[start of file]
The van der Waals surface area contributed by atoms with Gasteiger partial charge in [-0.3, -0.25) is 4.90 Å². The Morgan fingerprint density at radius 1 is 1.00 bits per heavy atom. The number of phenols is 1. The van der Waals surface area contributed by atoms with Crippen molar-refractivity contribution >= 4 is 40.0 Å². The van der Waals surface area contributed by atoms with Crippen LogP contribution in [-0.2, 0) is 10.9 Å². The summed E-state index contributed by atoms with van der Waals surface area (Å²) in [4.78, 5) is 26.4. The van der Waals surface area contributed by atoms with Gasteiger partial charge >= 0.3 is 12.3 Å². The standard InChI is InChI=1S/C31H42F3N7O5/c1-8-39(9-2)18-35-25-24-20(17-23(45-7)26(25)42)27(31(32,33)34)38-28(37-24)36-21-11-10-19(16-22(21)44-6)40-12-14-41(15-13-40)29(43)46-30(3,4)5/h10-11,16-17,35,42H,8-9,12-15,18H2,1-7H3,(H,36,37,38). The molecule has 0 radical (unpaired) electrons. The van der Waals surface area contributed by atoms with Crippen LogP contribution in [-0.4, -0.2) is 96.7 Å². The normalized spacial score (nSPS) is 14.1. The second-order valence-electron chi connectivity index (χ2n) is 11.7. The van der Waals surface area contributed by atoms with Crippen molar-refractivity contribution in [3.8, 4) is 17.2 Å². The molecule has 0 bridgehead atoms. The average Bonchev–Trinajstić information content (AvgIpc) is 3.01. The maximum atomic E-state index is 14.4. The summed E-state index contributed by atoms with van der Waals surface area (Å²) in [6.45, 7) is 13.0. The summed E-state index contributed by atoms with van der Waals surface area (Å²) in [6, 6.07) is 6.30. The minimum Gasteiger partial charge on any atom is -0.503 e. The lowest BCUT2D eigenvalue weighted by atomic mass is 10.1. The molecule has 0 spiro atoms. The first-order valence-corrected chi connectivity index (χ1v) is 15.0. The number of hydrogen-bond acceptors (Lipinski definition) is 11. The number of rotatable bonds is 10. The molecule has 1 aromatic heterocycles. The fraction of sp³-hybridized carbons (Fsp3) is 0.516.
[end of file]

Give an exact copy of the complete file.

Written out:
The van der Waals surface area contributed by atoms with Gasteiger partial charge in [-0.3, -0.25) is 4.90 Å². The Morgan fingerprint density at radius 1 is 1.00 bits per heavy atom. The number of phenols is 1. The van der Waals surface area contributed by atoms with Crippen molar-refractivity contribution >= 4 is 40.0 Å². The van der Waals surface area contributed by atoms with Crippen LogP contribution in [-0.2, 0) is 10.9 Å². The summed E-state index contributed by atoms with van der Waals surface area (Å²) in [4.78, 5) is 26.4. The van der Waals surface area contributed by atoms with Gasteiger partial charge >= 0.3 is 12.3 Å². The standard InChI is InChI=1S/C31H42F3N7O5/c1-8-39(9-2)18-35-25-24-20(17-23(45-7)26(25)42)27(31(32,33)34)38-28(37-24)36-21-11-10-19(16-22(21)44-6)40-12-14-41(15-13-40)29(43)46-30(3,4)5/h10-11,16-17,35,42H,8-9,12-15,18H2,1-7H3,(H,36,37,38). The molecule has 0 radical (unpaired) electrons. The van der Waals surface area contributed by atoms with Crippen LogP contribution in [-0.4, -0.2) is 96.7 Å². The normalized spacial score (nSPS) is 14.1. The second-order valence-electron chi connectivity index (χ2n) is 11.7. The van der Waals surface area contributed by atoms with Crippen molar-refractivity contribution in [3.8, 4) is 17.2 Å². The molecule has 0 bridgehead atoms. The average Bonchev–Trinajstić information content (AvgIpc) is 3.01. The maximum atomic E-state index is 14.4. The summed E-state index contributed by atoms with van der Waals surface area (Å²) in [6.45, 7) is 13.0. The summed E-state index contributed by atoms with van der Waals surface area (Å²) in [6, 6.07) is 6.30. The minimum Gasteiger partial charge on any atom is -0.503 e. The lowest BCUT2D eigenvalue weighted by atomic mass is 10.1. The molecule has 0 spiro atoms. The first-order valence-corrected chi connectivity index (χ1v) is 15.0. The number of hydrogen-bond acceptors (Lipinski definition) is 11. The number of rotatable bonds is 10. The molecule has 1 aromatic heterocycles. The fraction of sp³-hybridized carbons (Fsp3) is 0.516.